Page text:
If ever in that terrible position of facing an attack against my family or innocent children, I have vowed to be a hard target. Whenever and wherever possible, I will use whatever tools I can to gain an advantage. Even if a law keeps me from carrying a gun while a shooter ignores that same law, I will do what I can to evacuate those innocents to safety. I will render whatever medical care I can, though my ability to treat without supplies is limited just as my ability to engage a shooter without a gun. There may not be a winning solution, but I have determined that I will crawl through Hell itself to keep my family and children safe. If I must engage an attacker and do not survive, it is not in vain if it buys them an escape. If escape is not possible, then I shall endeavor to my last breath to shield them with my body. I do not say this from bravado or a misplaced sense of heroics. I say this as a father who loves his children and knows that other fathers love their children, too.
Every day, I try to remember to hug my children a little more than necessary because I know someone else has lost that forever. It could one day be me who has lost that forever. I try to remember that I’m not too busy to play with my son as his little Superman cape trails behind him, because he still lives in a world where there are super heroes. All too soon, he will learn that super heroes are not real. My job as a father is to teach him that there are still real heroes in the world, and that he can and must have the courage to find joy in life despite terror and tragedy.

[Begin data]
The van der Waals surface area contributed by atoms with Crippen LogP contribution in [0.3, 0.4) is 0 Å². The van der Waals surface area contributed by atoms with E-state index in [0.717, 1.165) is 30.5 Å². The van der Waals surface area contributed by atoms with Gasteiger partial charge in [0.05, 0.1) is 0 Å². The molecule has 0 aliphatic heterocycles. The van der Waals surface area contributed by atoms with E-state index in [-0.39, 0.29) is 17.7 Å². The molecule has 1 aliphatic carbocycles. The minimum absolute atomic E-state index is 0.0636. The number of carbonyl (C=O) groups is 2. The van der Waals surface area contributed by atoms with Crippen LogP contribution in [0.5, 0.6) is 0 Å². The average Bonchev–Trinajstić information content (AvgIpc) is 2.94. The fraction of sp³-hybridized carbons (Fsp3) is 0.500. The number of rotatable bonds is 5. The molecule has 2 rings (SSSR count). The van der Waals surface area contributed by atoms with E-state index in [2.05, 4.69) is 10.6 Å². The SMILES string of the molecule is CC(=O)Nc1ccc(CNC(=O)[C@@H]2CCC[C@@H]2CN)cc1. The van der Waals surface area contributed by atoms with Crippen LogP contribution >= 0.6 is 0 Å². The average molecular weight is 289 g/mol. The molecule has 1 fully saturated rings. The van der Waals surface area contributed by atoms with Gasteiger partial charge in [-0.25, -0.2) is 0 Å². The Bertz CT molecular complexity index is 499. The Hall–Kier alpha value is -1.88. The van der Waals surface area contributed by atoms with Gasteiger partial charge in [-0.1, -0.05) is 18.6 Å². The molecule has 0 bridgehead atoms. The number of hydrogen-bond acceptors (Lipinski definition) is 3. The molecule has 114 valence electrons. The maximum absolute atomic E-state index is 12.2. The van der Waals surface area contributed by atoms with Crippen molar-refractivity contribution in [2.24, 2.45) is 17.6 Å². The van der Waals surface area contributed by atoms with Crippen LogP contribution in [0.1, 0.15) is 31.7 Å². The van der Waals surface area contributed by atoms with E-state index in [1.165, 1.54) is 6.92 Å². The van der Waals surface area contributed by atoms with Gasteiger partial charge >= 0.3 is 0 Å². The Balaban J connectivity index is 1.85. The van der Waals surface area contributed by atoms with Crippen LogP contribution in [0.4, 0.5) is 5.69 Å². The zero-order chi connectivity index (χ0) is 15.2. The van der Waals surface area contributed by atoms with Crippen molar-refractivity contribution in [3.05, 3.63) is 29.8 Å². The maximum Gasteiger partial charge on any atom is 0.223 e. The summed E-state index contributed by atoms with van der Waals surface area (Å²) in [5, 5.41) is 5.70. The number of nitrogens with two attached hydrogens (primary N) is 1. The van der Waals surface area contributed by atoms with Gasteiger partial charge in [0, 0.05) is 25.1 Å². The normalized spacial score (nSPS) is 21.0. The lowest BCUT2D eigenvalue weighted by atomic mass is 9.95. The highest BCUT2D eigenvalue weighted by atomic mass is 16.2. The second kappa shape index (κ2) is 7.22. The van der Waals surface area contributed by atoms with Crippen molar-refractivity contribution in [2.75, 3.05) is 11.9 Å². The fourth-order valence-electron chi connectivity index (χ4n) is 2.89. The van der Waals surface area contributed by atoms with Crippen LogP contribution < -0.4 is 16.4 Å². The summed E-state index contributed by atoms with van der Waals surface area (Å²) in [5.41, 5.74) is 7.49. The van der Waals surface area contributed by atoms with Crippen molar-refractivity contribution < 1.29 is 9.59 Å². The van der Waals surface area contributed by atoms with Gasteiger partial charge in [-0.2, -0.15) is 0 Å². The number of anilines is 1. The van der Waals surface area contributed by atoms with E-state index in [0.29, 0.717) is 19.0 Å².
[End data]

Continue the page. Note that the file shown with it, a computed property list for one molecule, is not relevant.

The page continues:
If we really want to do something for our children and for the good of society, let us become hard targets against evil and despair. We cannot predict it, we cannot remove its tools, and we must not enable it by laying down our own ability and tools to protect our children. I ask you as a father and a fellow member of our society, to please be a hard target against death, evil, and sadness for my children when I can not be there to protect them. I will do the same for you. Please help us show our children that there are indeed heroes in the world.
– Jason Jenkins